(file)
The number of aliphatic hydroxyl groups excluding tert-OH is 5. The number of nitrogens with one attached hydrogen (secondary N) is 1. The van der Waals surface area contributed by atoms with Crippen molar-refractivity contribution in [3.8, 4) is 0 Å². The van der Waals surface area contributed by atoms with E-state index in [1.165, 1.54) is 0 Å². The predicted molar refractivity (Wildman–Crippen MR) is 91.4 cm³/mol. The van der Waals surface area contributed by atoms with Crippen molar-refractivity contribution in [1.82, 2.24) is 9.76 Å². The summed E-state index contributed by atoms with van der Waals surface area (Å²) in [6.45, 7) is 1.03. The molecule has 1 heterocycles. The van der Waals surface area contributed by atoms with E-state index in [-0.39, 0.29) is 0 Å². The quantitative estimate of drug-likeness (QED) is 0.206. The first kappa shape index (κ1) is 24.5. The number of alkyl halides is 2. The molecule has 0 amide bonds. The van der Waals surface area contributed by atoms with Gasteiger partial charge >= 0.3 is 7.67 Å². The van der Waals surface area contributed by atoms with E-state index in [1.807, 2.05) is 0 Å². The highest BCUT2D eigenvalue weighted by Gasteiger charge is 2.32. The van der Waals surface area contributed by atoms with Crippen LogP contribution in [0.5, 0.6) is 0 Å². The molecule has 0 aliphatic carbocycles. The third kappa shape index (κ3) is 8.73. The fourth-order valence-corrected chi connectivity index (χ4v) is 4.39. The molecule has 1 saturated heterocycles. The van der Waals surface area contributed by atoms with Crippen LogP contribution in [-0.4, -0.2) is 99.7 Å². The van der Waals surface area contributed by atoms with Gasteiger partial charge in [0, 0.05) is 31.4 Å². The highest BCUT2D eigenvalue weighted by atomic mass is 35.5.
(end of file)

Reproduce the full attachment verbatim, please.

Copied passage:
The number of aliphatic hydroxyl groups excluding tert-OH is 5. The number of nitrogens with one attached hydrogen (secondary N) is 1. The van der Waals surface area contributed by atoms with Crippen molar-refractivity contribution in [3.8, 4) is 0 Å². The van der Waals surface area contributed by atoms with E-state index in [1.165, 1.54) is 0 Å². The predicted molar refractivity (Wildman–Crippen MR) is 91.4 cm³/mol. The van der Waals surface area contributed by atoms with Crippen molar-refractivity contribution in [1.82, 2.24) is 9.76 Å². The summed E-state index contributed by atoms with van der Waals surface area (Å²) in [6.45, 7) is 1.03. The molecule has 1 heterocycles. The van der Waals surface area contributed by atoms with E-state index in [-0.39, 0.29) is 0 Å². The quantitative estimate of drug-likeness (QED) is 0.206. The first kappa shape index (κ1) is 24.5. The number of alkyl halides is 2. The molecule has 0 amide bonds. The van der Waals surface area contributed by atoms with Gasteiger partial charge >= 0.3 is 7.67 Å². The van der Waals surface area contributed by atoms with E-state index in [1.807, 2.05) is 0 Å². The highest BCUT2D eigenvalue weighted by Gasteiger charge is 2.32. The van der Waals surface area contributed by atoms with Crippen LogP contribution in [0.5, 0.6) is 0 Å². The molecule has 0 aliphatic carbocycles. The third kappa shape index (κ3) is 8.73. The fourth-order valence-corrected chi connectivity index (χ4v) is 4.39. The molecule has 1 saturated heterocycles. The van der Waals surface area contributed by atoms with Crippen LogP contribution in [-0.4, -0.2) is 99.7 Å². The van der Waals surface area contributed by atoms with Gasteiger partial charge in [0, 0.05) is 31.4 Å². The highest BCUT2D eigenvalue weighted by atomic mass is 35.5.